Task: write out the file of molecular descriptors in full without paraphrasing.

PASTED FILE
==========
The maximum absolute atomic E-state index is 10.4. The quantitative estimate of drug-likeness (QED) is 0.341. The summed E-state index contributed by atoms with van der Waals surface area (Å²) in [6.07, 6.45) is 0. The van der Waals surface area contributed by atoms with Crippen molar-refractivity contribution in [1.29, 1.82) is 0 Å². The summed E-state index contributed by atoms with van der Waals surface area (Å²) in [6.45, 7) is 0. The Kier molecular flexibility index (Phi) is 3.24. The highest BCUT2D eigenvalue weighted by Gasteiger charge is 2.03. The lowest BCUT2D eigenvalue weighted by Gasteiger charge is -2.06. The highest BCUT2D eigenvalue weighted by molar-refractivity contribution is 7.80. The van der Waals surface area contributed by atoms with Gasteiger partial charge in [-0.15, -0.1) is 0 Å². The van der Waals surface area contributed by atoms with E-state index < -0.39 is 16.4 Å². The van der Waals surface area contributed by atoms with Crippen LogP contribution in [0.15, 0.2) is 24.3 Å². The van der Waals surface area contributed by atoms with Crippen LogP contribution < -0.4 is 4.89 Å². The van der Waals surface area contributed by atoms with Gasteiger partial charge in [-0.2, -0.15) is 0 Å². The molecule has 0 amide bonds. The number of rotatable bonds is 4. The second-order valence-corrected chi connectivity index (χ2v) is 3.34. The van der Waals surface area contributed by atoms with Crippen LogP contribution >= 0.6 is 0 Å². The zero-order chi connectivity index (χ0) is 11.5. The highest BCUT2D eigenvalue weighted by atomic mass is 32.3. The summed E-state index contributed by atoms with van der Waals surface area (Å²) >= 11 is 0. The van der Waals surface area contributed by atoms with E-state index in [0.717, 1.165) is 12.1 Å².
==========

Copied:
The maximum absolute atomic E-state index is 10.4. The quantitative estimate of drug-likeness (QED) is 0.341. The summed E-state index contributed by atoms with van der Waals surface area (Å²) in [6.07, 6.45) is 0. The van der Waals surface area contributed by atoms with Crippen molar-refractivity contribution in [1.29, 1.82) is 0 Å². The summed E-state index contributed by atoms with van der Waals surface area (Å²) in [6.45, 7) is 0. The Kier molecular flexibility index (Phi) is 3.24. The highest BCUT2D eigenvalue weighted by Gasteiger charge is 2.03. The lowest BCUT2D eigenvalue weighted by Gasteiger charge is -2.06. The highest BCUT2D eigenvalue weighted by molar-refractivity contribution is 7.80. The van der Waals surface area contributed by atoms with Gasteiger partial charge in [-0.15, -0.1) is 0 Å². The van der Waals surface area contributed by atoms with E-state index < -0.39 is 16.4 Å². The van der Waals surface area contributed by atoms with Crippen LogP contribution in [0.15, 0.2) is 24.3 Å². The van der Waals surface area contributed by atoms with Crippen LogP contribution < -0.4 is 4.89 Å². The van der Waals surface area contributed by atoms with Gasteiger partial charge in [-0.2, -0.15) is 0 Å². The molecule has 0 amide bonds. The number of rotatable bonds is 4. The second-order valence-corrected chi connectivity index (χ2v) is 3.34. The van der Waals surface area contributed by atoms with Crippen LogP contribution >= 0.6 is 0 Å². The zero-order chi connectivity index (χ0) is 11.5. The highest BCUT2D eigenvalue weighted by atomic mass is 32.3. The summed E-state index contributed by atoms with van der Waals surface area (Å²) >= 11 is 0. The van der Waals surface area contributed by atoms with E-state index in [0.717, 1.165) is 12.1 Å².